The music and music video don’t necessarily reflect on the men within. Jonathon explains that the three are “fairly balanced, but that’s possibly part of the reason we’re all so interested in extreme music. I’m never interested in art that I feel like relates directly to my actual life. I love work that feels fantastical, unrealistic, explores emotions and states that aren’t necessarily present in my day-to-day. Maybe if I was a violent or extreme person in my own life, I’d be interested in making pleasant and soothing music.” It could also hint at why the group has a steadfast rule that all rap narrates in second and third-person. Daveed, the group’s MC, says “it seems like such a harsh constraint but it actually has broadened the storytelling possibilities for us without forcing us to sound inauthentic. We don’t have to be limited to talking about things any of us has seen or done. We also felt that with music that was this technical, and given our personalities, the ‘hook’ for this band was never going to be how cool we or how fun we would be to hang out with. We wanted to make rap music that highlights the technical abilities and doesn’t rely on personality.”
“I continue to be blown away by how few people notice this, actually. I think that this aspect of Diggs’s rapping is far more radical than anything the beats are doing” Jonathon adds. It’s also interesting to note that Diggs has a voice and flow comparable to West-coast rapper 100s, yet maintains a entirely different style. Diggs says he’s “been listening to 100s for a long time. He’s great. I’d never heard that comparison but I’m not mad at it.”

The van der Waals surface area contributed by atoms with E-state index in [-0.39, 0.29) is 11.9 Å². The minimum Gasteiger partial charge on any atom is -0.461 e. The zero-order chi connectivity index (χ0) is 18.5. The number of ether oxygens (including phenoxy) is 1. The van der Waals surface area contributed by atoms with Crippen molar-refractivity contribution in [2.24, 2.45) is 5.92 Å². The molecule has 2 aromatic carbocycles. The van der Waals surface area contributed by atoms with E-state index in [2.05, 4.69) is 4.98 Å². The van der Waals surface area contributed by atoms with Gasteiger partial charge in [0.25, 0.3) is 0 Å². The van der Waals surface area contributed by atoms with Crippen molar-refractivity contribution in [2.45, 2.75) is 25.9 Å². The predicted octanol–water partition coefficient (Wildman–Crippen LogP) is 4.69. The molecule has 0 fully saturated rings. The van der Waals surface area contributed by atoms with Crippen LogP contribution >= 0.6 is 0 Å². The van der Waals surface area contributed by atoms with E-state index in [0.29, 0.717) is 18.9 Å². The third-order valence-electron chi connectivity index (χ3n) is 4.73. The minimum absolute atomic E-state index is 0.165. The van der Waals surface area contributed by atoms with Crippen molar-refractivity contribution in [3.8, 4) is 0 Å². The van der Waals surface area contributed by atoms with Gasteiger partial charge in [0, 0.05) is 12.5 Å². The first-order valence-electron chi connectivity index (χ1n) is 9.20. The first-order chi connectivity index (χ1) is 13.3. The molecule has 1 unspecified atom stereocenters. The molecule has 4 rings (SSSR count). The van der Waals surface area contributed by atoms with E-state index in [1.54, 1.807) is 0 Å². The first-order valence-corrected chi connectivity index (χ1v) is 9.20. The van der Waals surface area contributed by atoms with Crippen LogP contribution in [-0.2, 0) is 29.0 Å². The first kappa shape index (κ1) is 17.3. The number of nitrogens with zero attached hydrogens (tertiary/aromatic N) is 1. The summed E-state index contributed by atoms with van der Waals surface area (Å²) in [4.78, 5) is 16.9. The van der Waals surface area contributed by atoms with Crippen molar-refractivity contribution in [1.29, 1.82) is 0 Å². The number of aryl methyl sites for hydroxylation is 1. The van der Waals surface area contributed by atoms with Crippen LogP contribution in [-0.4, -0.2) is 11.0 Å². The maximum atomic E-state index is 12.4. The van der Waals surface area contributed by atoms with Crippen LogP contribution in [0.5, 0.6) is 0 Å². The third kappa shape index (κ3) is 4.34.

So what do we expect from the trio in the future? “That’s a question we probably shouldn’t answer even if we could, but I will say that we’re definitely thinking more and more about the long form in upcoming projects… Making sure that pieces belong on an album together, and that the album itself has a specific sound, style, aesthetic, narrative, what have you.” As for side projects, Jonathon is currently “working on building a cricket farm for my home,” since they’re clearly both “delicious and sustainable.” William continues to write reviews for The Wire magazine, trading off with “other writers on a column of capsule reviews called Outer Limits… the stuff that’s too weird for the rest of the magazine to deal with.”
In the meantime, you can check out clipping’s most recent EP, CLPPING on Bandcamp. Just try not to make the mistake of searching for ‘The Clippings’. “It drives me f–king crazy every time someone spells our name with an “s” — clippings. I just picture some old clueless person, ‘Oh are you going to see the clippings tonight? Have you heard this album by the Sonic Youths?’ Like it actually makes the hairs on the back of my neck stand up.” William quips, “I always joke we should introduce ourselves in those cases as Billy, Johnny and Davey Clipping — The Clippings.”